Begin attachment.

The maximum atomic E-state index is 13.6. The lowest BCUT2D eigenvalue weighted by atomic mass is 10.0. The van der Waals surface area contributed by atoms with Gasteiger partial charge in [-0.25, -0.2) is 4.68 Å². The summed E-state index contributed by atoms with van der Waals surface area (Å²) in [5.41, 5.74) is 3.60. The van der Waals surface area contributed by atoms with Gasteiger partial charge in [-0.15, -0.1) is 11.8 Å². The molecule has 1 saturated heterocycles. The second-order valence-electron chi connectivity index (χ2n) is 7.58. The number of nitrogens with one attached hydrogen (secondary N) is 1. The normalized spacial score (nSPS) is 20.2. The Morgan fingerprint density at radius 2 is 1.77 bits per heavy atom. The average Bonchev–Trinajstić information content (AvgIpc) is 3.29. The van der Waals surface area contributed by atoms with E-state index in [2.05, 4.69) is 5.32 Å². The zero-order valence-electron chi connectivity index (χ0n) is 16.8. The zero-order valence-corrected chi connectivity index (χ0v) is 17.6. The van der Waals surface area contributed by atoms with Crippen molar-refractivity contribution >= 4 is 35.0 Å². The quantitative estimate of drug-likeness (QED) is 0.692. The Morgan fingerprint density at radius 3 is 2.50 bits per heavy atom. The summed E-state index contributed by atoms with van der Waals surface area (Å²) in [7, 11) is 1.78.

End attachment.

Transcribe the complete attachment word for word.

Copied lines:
The maximum atomic E-state index is 13.6. The lowest BCUT2D eigenvalue weighted by atomic mass is 10.0. The van der Waals surface area contributed by atoms with Gasteiger partial charge in [-0.25, -0.2) is 4.68 Å². The summed E-state index contributed by atoms with van der Waals surface area (Å²) in [5.41, 5.74) is 3.60. The van der Waals surface area contributed by atoms with Gasteiger partial charge in [-0.15, -0.1) is 11.8 Å². The molecule has 1 saturated heterocycles. The second-order valence-electron chi connectivity index (χ2n) is 7.58. The number of nitrogens with one attached hydrogen (secondary N) is 1. The normalized spacial score (nSPS) is 20.2. The Morgan fingerprint density at radius 2 is 1.77 bits per heavy atom. The average Bonchev–Trinajstić information content (AvgIpc) is 3.29. The van der Waals surface area contributed by atoms with E-state index in [2.05, 4.69) is 5.32 Å². The zero-order valence-electron chi connectivity index (χ0n) is 16.8. The zero-order valence-corrected chi connectivity index (χ0v) is 17.6. The van der Waals surface area contributed by atoms with Crippen molar-refractivity contribution >= 4 is 35.0 Å². The quantitative estimate of drug-likeness (QED) is 0.692. The Morgan fingerprint density at radius 3 is 2.50 bits per heavy atom. The summed E-state index contributed by atoms with van der Waals surface area (Å²) in [7, 11) is 1.78.